Anthropology Studies at Queen's is internationally renowned and a long established and rapidly expanding centre for postgraduate teaching and research training.
Examine human behaviour and relationships under expert research supervision and join a vibrant interdisciplinary postgraduate research community that includes students from all over the world.
Our programme, collaborations with other departments and institutions, and excellent resources mean that whatever your area of interest, there is the anthropological expertise to match. We offer supervision in a wide range of topics, including aspects of social and economic change, borders and migration, conflict transformation and human rights, emotions and the senses, gender, kinship and marriage, environmentalism, tourism, new religions and political movements, ethnomusicology, and performance, art and culture.
A flourishing programme of events, seminars, and research groups complements our postgraduate courses and doctoral supervision.
Our world-class academics provide research students with excellent supervision. Learn more about our expertise and click here to find a Phd supervisor and explore research areas.
About the Programme
This programme involves substantial original research, normally including ethnographic fieldwork of 12 months and leading to the production of a thesis of up to 80,000 words.
The PhD programme is designed to provide training in the methods of independent research and will provide the student with a professional credential at the highest level. The research normally will be based upon an analysis of original field research materials.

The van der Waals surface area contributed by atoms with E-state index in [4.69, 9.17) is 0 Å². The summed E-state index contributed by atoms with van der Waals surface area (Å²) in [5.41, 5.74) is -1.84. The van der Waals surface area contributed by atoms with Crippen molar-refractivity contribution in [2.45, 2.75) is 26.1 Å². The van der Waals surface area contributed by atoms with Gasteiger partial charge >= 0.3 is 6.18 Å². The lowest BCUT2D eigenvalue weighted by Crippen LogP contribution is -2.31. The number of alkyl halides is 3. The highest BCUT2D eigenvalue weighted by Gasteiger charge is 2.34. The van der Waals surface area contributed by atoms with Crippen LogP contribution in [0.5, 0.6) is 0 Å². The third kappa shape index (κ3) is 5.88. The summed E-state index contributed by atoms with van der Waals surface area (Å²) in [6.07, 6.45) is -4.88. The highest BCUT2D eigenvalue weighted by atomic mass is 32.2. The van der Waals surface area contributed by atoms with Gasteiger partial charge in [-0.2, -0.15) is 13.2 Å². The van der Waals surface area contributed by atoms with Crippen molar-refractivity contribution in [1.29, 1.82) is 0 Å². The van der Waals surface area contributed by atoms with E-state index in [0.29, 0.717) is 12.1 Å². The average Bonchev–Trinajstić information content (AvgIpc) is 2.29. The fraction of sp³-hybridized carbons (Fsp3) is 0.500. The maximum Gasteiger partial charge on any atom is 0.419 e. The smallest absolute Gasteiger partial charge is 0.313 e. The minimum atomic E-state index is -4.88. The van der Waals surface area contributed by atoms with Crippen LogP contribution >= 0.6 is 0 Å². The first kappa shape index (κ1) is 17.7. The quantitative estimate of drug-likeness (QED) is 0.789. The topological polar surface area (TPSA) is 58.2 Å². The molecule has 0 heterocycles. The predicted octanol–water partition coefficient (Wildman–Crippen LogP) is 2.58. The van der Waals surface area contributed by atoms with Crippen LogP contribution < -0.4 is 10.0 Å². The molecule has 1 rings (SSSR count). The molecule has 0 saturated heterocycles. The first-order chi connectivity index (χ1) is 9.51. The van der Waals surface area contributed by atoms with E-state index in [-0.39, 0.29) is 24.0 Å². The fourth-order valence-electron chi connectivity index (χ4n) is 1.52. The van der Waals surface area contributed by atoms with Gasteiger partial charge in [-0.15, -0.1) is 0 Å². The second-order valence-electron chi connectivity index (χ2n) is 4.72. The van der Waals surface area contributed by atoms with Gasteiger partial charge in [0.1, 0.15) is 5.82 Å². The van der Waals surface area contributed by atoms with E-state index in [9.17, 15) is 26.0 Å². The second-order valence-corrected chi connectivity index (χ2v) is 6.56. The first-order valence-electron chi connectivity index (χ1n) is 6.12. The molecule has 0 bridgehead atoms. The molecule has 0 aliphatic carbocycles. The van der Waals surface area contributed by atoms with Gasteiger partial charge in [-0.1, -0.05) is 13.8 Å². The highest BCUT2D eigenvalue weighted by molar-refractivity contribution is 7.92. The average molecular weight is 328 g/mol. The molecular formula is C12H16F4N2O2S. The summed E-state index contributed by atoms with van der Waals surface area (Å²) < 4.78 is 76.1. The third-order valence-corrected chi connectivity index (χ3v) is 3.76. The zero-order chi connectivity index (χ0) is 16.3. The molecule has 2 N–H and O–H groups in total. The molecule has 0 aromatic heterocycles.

Normally, PhD students during the first year, after about 10 months (or 20 in part-time study) will be examined in the differentiation. In order to progress on the PhD pathway, successful completion of differentiation, and, if required, approval of an Ethical Review application, are conditions for students to proceed to field research for a year (anywhere in the world including the UK). It is expected that students commence the fieldwork from July onwards.
The School will provide training for the fieldwork, a risk assessment will be conducted and students will discuss with their supervisory team about the resources that will be required. Supervisors offer support throughout the year at the field site.
The location of the field is your choice, but this is judged and agreed on the merit of the research at the differentiation. After fieldwork, students return to the University and start writing their thesis under the guidance of their supervisors.